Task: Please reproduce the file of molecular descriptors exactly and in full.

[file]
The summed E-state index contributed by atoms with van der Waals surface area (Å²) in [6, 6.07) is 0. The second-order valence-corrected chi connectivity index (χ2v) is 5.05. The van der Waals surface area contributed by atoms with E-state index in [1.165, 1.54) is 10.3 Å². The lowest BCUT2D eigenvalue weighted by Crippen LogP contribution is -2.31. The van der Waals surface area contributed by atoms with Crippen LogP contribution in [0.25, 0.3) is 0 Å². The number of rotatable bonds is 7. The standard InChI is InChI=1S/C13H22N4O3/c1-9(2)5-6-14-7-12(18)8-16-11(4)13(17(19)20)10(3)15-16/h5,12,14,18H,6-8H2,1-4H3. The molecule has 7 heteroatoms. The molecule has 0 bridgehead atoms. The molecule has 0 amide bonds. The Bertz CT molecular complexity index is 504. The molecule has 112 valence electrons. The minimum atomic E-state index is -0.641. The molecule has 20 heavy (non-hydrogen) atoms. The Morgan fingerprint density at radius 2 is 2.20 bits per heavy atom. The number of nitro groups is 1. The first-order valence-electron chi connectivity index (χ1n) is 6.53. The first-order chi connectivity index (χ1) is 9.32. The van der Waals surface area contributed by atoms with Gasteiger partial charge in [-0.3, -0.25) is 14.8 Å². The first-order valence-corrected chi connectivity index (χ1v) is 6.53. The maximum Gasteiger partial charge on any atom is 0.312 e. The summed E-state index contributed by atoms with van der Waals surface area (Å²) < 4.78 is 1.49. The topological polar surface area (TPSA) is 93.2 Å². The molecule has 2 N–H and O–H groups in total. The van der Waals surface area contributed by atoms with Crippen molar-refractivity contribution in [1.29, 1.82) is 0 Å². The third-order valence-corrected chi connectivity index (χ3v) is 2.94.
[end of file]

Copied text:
The summed E-state index contributed by atoms with van der Waals surface area (Å²) in [6, 6.07) is 0. The second-order valence-corrected chi connectivity index (χ2v) is 5.05. The van der Waals surface area contributed by atoms with E-state index in [1.165, 1.54) is 10.3 Å². The lowest BCUT2D eigenvalue weighted by Crippen LogP contribution is -2.31. The van der Waals surface area contributed by atoms with Crippen LogP contribution in [0.25, 0.3) is 0 Å². The number of rotatable bonds is 7. The standard InChI is InChI=1S/C13H22N4O3/c1-9(2)5-6-14-7-12(18)8-16-11(4)13(17(19)20)10(3)15-16/h5,12,14,18H,6-8H2,1-4H3. The molecule has 7 heteroatoms. The molecule has 0 bridgehead atoms. The molecule has 0 amide bonds. The Bertz CT molecular complexity index is 504. The molecule has 112 valence electrons. The minimum atomic E-state index is -0.641. The molecule has 20 heavy (non-hydrogen) atoms. The Morgan fingerprint density at radius 2 is 2.20 bits per heavy atom. The number of nitro groups is 1. The first-order valence-electron chi connectivity index (χ1n) is 6.53. The first-order chi connectivity index (χ1) is 9.32. The van der Waals surface area contributed by atoms with Gasteiger partial charge in [-0.3, -0.25) is 14.8 Å². The first-order valence-corrected chi connectivity index (χ1v) is 6.53. The maximum Gasteiger partial charge on any atom is 0.312 e. The summed E-state index contributed by atoms with van der Waals surface area (Å²) < 4.78 is 1.49. The topological polar surface area (TPSA) is 93.2 Å². The molecule has 2 N–H and O–H groups in total. The van der Waals surface area contributed by atoms with Crippen molar-refractivity contribution in [1.29, 1.82) is 0 Å². The third-order valence-corrected chi connectivity index (χ3v) is 2.94.